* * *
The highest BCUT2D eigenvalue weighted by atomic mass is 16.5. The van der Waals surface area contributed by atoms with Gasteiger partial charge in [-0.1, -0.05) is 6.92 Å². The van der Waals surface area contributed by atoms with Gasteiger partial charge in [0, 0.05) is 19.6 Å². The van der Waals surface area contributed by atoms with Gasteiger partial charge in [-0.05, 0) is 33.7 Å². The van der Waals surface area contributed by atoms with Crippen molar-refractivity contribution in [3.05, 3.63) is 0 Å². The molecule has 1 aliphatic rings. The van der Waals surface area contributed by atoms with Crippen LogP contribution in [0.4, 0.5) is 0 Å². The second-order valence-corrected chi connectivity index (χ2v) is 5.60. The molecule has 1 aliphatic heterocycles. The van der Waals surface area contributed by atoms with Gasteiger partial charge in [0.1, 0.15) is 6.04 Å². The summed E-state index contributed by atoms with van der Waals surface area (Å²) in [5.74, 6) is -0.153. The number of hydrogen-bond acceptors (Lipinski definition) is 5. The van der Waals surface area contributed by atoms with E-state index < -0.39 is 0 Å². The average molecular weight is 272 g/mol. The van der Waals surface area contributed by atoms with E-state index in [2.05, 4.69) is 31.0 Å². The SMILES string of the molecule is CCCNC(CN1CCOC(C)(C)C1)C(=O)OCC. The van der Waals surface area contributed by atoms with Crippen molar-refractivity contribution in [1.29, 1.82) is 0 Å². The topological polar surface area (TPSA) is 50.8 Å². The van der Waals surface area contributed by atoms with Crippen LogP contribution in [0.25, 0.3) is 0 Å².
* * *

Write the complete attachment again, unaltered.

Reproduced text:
The highest BCUT2D eigenvalue weighted by atomic mass is 16.5. The van der Waals surface area contributed by atoms with Gasteiger partial charge in [-0.1, -0.05) is 6.92 Å². The van der Waals surface area contributed by atoms with Gasteiger partial charge in [0, 0.05) is 19.6 Å². The van der Waals surface area contributed by atoms with Gasteiger partial charge in [-0.05, 0) is 33.7 Å². The van der Waals surface area contributed by atoms with Crippen molar-refractivity contribution in [3.05, 3.63) is 0 Å². The molecule has 1 aliphatic rings. The van der Waals surface area contributed by atoms with Crippen LogP contribution in [0.4, 0.5) is 0 Å². The second-order valence-corrected chi connectivity index (χ2v) is 5.60. The molecule has 1 aliphatic heterocycles. The van der Waals surface area contributed by atoms with Gasteiger partial charge in [0.1, 0.15) is 6.04 Å². The summed E-state index contributed by atoms with van der Waals surface area (Å²) in [5.74, 6) is -0.153. The number of hydrogen-bond acceptors (Lipinski definition) is 5. The van der Waals surface area contributed by atoms with E-state index < -0.39 is 0 Å². The average molecular weight is 272 g/mol. The van der Waals surface area contributed by atoms with E-state index in [2.05, 4.69) is 31.0 Å². The SMILES string of the molecule is CCCNC(CN1CCOC(C)(C)C1)C(=O)OCC. The van der Waals surface area contributed by atoms with Crippen molar-refractivity contribution in [1.29, 1.82) is 0 Å². The topological polar surface area (TPSA) is 50.8 Å². The van der Waals surface area contributed by atoms with Crippen LogP contribution in [0.25, 0.3) is 0 Å².